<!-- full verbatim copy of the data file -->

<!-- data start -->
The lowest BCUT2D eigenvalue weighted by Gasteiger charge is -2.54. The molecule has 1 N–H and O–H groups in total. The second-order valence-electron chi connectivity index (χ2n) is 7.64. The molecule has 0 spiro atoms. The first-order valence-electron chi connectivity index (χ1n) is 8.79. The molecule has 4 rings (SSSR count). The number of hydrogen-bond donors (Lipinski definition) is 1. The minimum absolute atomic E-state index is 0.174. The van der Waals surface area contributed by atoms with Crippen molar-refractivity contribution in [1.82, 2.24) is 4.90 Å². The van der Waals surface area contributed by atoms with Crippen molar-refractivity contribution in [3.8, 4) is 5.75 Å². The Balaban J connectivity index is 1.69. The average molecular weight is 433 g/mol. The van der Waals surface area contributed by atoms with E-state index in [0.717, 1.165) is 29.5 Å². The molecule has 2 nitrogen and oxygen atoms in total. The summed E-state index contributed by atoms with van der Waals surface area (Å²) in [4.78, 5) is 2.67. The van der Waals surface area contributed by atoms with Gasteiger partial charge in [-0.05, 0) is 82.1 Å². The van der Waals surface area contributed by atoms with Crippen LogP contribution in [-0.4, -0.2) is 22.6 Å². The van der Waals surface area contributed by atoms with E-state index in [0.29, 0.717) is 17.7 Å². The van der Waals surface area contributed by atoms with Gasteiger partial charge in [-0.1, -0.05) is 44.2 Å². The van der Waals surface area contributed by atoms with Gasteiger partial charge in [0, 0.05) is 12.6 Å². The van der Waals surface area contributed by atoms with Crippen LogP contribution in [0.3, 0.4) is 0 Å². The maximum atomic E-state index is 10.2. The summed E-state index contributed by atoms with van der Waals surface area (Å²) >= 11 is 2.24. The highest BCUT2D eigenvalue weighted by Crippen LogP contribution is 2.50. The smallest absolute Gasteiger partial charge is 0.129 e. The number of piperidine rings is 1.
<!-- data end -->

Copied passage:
The lowest BCUT2D eigenvalue weighted by Gasteiger charge is -2.54. The molecule has 1 N–H and O–H groups in total. The second-order valence-electron chi connectivity index (χ2n) is 7.64. The molecule has 0 spiro atoms. The first-order valence-electron chi connectivity index (χ1n) is 8.79. The molecule has 4 rings (SSSR count). The number of hydrogen-bond donors (Lipinski definition) is 1. The minimum absolute atomic E-state index is 0.174. The van der Waals surface area contributed by atoms with Crippen molar-refractivity contribution in [1.82, 2.24) is 4.90 Å². The van der Waals surface area contributed by atoms with Crippen molar-refractivity contribution in [3.8, 4) is 5.75 Å². The Balaban J connectivity index is 1.69. The average molecular weight is 433 g/mol. The van der Waals surface area contributed by atoms with E-state index in [0.717, 1.165) is 29.5 Å². The molecule has 2 nitrogen and oxygen atoms in total. The summed E-state index contributed by atoms with van der Waals surface area (Å²) in [4.78, 5) is 2.67. The van der Waals surface area contributed by atoms with Gasteiger partial charge in [-0.05, 0) is 82.1 Å². The van der Waals surface area contributed by atoms with Crippen LogP contribution in [-0.4, -0.2) is 22.6 Å². The van der Waals surface area contributed by atoms with E-state index in [0.29, 0.717) is 17.7 Å². The van der Waals surface area contributed by atoms with Gasteiger partial charge in [-0.1, -0.05) is 44.2 Å². The van der Waals surface area contributed by atoms with Gasteiger partial charge in [0, 0.05) is 12.6 Å². The van der Waals surface area contributed by atoms with Crippen LogP contribution in [0.3, 0.4) is 0 Å². The maximum atomic E-state index is 10.2. The summed E-state index contributed by atoms with van der Waals surface area (Å²) >= 11 is 2.24. The highest BCUT2D eigenvalue weighted by Crippen LogP contribution is 2.50. The smallest absolute Gasteiger partial charge is 0.129 e. The number of piperidine rings is 1.